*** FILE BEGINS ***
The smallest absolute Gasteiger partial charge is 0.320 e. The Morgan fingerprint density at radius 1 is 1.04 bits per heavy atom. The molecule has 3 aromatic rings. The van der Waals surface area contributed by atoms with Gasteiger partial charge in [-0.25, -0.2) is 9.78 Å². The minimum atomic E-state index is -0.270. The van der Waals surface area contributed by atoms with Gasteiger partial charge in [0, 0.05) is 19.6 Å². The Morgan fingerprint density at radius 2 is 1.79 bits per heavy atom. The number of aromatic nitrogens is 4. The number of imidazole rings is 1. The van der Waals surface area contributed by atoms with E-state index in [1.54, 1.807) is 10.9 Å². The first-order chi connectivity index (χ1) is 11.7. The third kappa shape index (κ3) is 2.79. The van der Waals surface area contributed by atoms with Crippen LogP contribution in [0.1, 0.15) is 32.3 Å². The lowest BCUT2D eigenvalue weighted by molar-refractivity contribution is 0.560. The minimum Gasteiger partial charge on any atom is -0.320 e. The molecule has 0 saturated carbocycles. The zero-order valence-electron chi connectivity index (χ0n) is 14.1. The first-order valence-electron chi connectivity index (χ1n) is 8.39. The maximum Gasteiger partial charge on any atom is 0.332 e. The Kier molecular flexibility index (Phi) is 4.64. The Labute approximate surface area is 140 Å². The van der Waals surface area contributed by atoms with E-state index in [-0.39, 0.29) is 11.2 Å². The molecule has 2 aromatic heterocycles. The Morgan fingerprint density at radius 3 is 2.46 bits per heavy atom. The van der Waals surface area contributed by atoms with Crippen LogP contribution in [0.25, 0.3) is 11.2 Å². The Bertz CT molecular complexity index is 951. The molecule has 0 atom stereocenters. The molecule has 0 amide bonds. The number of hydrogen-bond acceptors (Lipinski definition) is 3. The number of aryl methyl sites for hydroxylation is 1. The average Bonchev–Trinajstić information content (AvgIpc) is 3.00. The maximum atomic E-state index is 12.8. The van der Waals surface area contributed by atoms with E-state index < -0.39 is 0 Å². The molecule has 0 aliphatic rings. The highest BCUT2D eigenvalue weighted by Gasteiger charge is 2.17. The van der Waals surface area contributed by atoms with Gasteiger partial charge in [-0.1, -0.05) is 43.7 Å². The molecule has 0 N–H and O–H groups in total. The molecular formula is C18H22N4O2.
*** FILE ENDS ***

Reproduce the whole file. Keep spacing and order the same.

The smallest absolute Gasteiger partial charge is 0.320 e. The Morgan fingerprint density at radius 1 is 1.04 bits per heavy atom. The molecule has 3 aromatic rings. The van der Waals surface area contributed by atoms with Gasteiger partial charge in [-0.25, -0.2) is 9.78 Å². The minimum atomic E-state index is -0.270. The van der Waals surface area contributed by atoms with Gasteiger partial charge in [0, 0.05) is 19.6 Å². The Morgan fingerprint density at radius 2 is 1.79 bits per heavy atom. The number of aromatic nitrogens is 4. The number of imidazole rings is 1. The van der Waals surface area contributed by atoms with E-state index in [1.54, 1.807) is 10.9 Å². The first-order chi connectivity index (χ1) is 11.7. The third kappa shape index (κ3) is 2.79. The van der Waals surface area contributed by atoms with Crippen LogP contribution in [0.1, 0.15) is 32.3 Å². The lowest BCUT2D eigenvalue weighted by molar-refractivity contribution is 0.560. The minimum Gasteiger partial charge on any atom is -0.320 e. The molecule has 0 saturated carbocycles. The zero-order valence-electron chi connectivity index (χ0n) is 14.1. The first-order valence-electron chi connectivity index (χ1n) is 8.39. The maximum Gasteiger partial charge on any atom is 0.332 e. The Kier molecular flexibility index (Phi) is 4.64. The Labute approximate surface area is 140 Å². The van der Waals surface area contributed by atoms with E-state index in [-0.39, 0.29) is 11.2 Å². The molecule has 2 aromatic heterocycles. The Morgan fingerprint density at radius 3 is 2.46 bits per heavy atom. The van der Waals surface area contributed by atoms with Crippen LogP contribution in [0.25, 0.3) is 11.2 Å². The Bertz CT molecular complexity index is 951. The molecule has 0 atom stereocenters. The molecule has 0 amide bonds. The number of hydrogen-bond acceptors (Lipinski definition) is 3. The number of aryl methyl sites for hydroxylation is 1. The average Bonchev–Trinajstić information content (AvgIpc) is 3.00. The maximum atomic E-state index is 12.8. The van der Waals surface area contributed by atoms with E-state index < -0.39 is 0 Å². The molecule has 0 aliphatic rings. The highest BCUT2D eigenvalue weighted by Gasteiger charge is 2.17. The van der Waals surface area contributed by atoms with Gasteiger partial charge in [-0.1, -0.05) is 43.7 Å². The molecule has 0 N–H and O–H groups in total. The molecular formula is C18H22N4O2.